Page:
The episode is driven by a question that’s haunted American Gods throughout its run so far: Do religion and art, central tenants of culture, allow us real transcendence or merely launder, and thus empower, our subjugation? Does watching shows like American Gods, as well as writing and reading these sorts of recaps, give us a sense of misplaced moral and social accomplishment that allows us a safe and tiny catharsis while evil and indifference reign? Or do they provide a spark of hope that’s necessary to keeping civil progress alive during dark times? There isn’t a pat answer, as all of these possibilities are simultaneously true in oscillating degrees. Essie’s belief in the supernatural blesses her with profound mental and spiritual resiliency, but it could have just as easily enabled her to daydream while she’s exploited into oblivion.
The casting of Browning as Essie is a poignant inspiration that positions the Irishwoman in parallel with the actress’s regular character on the show, Laura Moon, who’s also in a partnership with Mad Sweeney. Essie’s story alternates with Mad and Laura’s continued trip to find someone who can reinstate Laura’s life. We learn that Mad set Laura up to die in the first place at Mr. Wednesday’s request, and Mad’s guilt over this treachery leads to the episode’s most moving moment. As Laura lays dying—again—of yet another vehicular crash, her magic gold coin dislodged from her stomach, Mad retrieves the coin and returns it to her body, performing a temporary resurrection to tide her over for the permanent rejuvenation that may or may not eventually follow. For all his bluster and pomp, it appears that Mad is a moral entity—or at least a conflicted one, as he feels an indentured servitude to Wednesday that echoes the under-acknowledged legacy of Caucasian slavery that drives “A Prayer for Mad Sweeney.”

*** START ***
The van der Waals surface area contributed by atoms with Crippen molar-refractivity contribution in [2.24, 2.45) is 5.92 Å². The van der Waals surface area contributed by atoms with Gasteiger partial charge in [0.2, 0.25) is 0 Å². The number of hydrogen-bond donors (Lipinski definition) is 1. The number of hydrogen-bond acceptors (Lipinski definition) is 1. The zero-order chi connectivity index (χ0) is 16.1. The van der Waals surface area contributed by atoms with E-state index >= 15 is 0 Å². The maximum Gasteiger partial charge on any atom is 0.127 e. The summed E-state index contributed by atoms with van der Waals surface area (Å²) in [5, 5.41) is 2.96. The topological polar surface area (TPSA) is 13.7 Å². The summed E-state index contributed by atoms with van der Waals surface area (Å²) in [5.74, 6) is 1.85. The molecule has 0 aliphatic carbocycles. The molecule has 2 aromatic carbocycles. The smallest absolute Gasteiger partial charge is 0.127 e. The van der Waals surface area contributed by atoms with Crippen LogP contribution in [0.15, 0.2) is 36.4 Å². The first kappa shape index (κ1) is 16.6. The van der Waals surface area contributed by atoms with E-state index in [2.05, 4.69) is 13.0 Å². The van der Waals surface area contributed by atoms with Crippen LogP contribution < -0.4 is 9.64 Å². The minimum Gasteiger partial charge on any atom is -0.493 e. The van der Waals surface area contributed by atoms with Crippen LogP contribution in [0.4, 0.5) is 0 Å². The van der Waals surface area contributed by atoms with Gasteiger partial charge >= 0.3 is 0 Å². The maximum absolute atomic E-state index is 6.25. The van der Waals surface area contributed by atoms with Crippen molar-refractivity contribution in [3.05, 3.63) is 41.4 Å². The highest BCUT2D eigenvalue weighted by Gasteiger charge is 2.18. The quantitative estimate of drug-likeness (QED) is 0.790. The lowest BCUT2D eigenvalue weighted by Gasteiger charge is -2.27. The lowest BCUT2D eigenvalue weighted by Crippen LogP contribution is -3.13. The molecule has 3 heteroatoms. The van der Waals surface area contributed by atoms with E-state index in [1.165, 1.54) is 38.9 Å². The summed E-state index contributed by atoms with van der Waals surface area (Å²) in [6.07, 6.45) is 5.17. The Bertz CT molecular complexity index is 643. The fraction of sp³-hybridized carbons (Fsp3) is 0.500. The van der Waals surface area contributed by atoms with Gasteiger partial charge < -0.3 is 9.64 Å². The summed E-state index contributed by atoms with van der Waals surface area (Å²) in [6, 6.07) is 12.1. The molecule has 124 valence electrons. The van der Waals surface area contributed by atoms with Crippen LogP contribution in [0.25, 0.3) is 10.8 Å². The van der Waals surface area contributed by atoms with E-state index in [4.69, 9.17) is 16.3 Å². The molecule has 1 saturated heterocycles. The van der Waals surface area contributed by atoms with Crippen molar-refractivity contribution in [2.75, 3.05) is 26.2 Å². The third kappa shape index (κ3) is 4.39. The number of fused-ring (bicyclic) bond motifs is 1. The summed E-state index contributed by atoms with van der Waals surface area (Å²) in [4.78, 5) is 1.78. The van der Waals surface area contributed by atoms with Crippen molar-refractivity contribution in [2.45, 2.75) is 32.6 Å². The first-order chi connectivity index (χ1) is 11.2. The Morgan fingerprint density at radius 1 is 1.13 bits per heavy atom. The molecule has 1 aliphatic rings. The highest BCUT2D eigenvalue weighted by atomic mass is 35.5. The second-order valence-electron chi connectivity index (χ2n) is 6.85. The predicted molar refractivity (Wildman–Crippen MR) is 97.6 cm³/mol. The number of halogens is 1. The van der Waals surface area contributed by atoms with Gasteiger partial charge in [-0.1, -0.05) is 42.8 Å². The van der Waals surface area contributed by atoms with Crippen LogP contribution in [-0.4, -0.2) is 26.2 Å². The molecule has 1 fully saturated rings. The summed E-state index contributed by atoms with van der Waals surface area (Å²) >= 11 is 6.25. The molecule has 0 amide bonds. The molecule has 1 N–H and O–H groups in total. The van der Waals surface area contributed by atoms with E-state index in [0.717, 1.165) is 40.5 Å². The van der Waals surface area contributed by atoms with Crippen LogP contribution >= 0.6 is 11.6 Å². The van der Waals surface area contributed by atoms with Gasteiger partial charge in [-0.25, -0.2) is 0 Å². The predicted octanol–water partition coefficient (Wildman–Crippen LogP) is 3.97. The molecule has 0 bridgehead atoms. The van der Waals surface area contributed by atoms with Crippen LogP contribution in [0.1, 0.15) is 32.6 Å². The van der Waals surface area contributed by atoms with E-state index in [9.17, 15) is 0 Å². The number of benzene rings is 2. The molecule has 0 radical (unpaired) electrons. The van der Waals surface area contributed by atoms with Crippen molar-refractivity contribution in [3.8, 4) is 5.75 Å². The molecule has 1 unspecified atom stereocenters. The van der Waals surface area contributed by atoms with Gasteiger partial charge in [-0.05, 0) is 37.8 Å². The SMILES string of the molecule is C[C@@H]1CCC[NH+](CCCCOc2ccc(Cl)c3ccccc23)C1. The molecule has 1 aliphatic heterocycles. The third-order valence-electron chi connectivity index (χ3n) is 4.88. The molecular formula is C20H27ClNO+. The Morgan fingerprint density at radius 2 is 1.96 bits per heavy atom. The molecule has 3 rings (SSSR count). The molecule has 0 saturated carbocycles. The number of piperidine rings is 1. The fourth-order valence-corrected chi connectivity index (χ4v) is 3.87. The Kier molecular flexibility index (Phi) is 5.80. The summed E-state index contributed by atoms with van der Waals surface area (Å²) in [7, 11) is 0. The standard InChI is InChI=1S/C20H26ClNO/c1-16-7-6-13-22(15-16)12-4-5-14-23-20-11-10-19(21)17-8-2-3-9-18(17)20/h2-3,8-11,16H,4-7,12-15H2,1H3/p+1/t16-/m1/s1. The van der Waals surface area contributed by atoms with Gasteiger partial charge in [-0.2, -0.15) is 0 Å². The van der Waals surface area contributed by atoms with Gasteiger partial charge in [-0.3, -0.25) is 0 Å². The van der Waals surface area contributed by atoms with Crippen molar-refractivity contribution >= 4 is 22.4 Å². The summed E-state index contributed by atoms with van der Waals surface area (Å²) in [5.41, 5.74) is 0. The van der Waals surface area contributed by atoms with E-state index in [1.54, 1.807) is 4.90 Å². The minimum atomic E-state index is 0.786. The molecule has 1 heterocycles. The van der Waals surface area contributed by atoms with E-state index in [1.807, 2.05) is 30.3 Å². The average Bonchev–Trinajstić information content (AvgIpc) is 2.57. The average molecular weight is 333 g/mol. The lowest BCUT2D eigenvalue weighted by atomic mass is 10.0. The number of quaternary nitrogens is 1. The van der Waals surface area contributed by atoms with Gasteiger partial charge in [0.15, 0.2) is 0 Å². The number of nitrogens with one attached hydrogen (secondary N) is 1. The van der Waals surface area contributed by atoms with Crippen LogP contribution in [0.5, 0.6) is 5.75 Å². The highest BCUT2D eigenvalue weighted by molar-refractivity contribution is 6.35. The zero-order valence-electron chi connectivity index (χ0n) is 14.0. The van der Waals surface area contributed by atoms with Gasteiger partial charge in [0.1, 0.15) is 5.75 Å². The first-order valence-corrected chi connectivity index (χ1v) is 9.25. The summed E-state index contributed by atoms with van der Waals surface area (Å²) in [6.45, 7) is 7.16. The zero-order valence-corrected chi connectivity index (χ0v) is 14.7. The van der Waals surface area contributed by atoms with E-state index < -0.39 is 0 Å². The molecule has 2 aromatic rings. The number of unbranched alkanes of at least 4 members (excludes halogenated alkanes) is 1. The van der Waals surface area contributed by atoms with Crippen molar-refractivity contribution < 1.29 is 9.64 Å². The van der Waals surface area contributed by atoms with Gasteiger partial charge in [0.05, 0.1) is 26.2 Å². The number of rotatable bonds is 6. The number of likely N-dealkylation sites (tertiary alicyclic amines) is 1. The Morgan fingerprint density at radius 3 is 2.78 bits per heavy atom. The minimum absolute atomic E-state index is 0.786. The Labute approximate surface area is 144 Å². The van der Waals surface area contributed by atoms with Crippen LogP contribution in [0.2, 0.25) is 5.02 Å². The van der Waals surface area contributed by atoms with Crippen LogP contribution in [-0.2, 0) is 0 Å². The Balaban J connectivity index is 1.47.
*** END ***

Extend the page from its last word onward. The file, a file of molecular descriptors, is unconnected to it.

It’s been clear for a few episodes now that Browning and Schreiber have considerable chemistry—something Browning doesn’t have with Ricky Whittle, her actual romantic opposite in the series. In fairness to Whittle, Shadow Moon is a thankless role, basically an audience surrogate who’s routinely upstaged by every other character. That said, Browning and Schreiber still forge something special—call it an acknowledgement of an electrical incommunicado that springs from looking at someone and recognizing that you’re both on the same wavelength. Laura and Mad are romantics who cloak themselves in pretenses of cynicism, and Browning and Schreiber correspondingly deliver their hard and uproarious lines with a punk-rock defensiveness. They’re intensely sexy and enchanting. In the midst of its social outrage, American Gods has made room for a warped and modern romantic comedy. In their fact-based dystopia, Fuller and Green dare to hope.